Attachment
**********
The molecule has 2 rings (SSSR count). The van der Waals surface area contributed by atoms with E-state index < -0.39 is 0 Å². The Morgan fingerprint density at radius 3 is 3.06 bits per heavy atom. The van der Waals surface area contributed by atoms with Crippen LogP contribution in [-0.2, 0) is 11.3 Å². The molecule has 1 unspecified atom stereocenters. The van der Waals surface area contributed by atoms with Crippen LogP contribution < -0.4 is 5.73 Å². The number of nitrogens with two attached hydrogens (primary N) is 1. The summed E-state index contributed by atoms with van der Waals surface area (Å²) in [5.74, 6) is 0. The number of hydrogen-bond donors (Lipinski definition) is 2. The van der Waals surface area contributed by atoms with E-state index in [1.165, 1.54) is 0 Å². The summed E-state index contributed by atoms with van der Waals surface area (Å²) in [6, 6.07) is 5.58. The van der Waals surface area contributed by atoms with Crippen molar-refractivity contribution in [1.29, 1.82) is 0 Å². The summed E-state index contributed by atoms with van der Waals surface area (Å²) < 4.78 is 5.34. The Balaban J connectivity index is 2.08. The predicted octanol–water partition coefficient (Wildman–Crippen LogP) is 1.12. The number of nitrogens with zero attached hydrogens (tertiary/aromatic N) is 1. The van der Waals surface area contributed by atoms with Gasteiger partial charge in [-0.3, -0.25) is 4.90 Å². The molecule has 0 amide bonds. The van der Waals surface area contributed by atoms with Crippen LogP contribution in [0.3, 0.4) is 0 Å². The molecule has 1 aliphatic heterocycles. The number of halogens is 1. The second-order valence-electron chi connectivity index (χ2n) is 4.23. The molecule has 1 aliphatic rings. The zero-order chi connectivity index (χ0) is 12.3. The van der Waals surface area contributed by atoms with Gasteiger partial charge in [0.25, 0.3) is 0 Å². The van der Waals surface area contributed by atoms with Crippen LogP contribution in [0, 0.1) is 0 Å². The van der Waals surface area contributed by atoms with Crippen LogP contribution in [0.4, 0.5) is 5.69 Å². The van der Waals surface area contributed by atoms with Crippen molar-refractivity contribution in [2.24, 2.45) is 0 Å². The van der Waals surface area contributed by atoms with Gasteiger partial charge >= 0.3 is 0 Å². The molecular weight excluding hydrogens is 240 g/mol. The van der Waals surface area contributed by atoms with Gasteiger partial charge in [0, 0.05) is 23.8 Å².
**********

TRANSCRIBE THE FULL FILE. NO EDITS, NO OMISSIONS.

The molecule has 2 rings (SSSR count). The van der Waals surface area contributed by atoms with E-state index < -0.39 is 0 Å². The Morgan fingerprint density at radius 3 is 3.06 bits per heavy atom. The van der Waals surface area contributed by atoms with Crippen LogP contribution in [-0.2, 0) is 11.3 Å². The molecule has 1 unspecified atom stereocenters. The van der Waals surface area contributed by atoms with Crippen LogP contribution < -0.4 is 5.73 Å². The number of nitrogens with two attached hydrogens (primary N) is 1. The summed E-state index contributed by atoms with van der Waals surface area (Å²) in [5.74, 6) is 0. The number of hydrogen-bond donors (Lipinski definition) is 2. The van der Waals surface area contributed by atoms with E-state index in [1.165, 1.54) is 0 Å². The summed E-state index contributed by atoms with van der Waals surface area (Å²) in [6, 6.07) is 5.58. The van der Waals surface area contributed by atoms with Crippen molar-refractivity contribution in [1.29, 1.82) is 0 Å². The summed E-state index contributed by atoms with van der Waals surface area (Å²) < 4.78 is 5.34. The Balaban J connectivity index is 2.08. The predicted octanol–water partition coefficient (Wildman–Crippen LogP) is 1.12. The number of nitrogens with zero attached hydrogens (tertiary/aromatic N) is 1. The van der Waals surface area contributed by atoms with Gasteiger partial charge in [-0.3, -0.25) is 4.90 Å². The molecule has 0 amide bonds. The van der Waals surface area contributed by atoms with Crippen LogP contribution in [0.3, 0.4) is 0 Å². The molecule has 1 aliphatic heterocycles. The number of halogens is 1. The second-order valence-electron chi connectivity index (χ2n) is 4.23. The molecule has 1 aliphatic rings. The zero-order chi connectivity index (χ0) is 12.3. The van der Waals surface area contributed by atoms with Gasteiger partial charge in [0.25, 0.3) is 0 Å². The van der Waals surface area contributed by atoms with Crippen LogP contribution in [0, 0.1) is 0 Å². The van der Waals surface area contributed by atoms with Crippen LogP contribution in [0.4, 0.5) is 5.69 Å². The van der Waals surface area contributed by atoms with Crippen molar-refractivity contribution in [2.24, 2.45) is 0 Å². The van der Waals surface area contributed by atoms with Gasteiger partial charge >= 0.3 is 0 Å². The molecular weight excluding hydrogens is 240 g/mol. The van der Waals surface area contributed by atoms with Gasteiger partial charge in [0, 0.05) is 23.8 Å².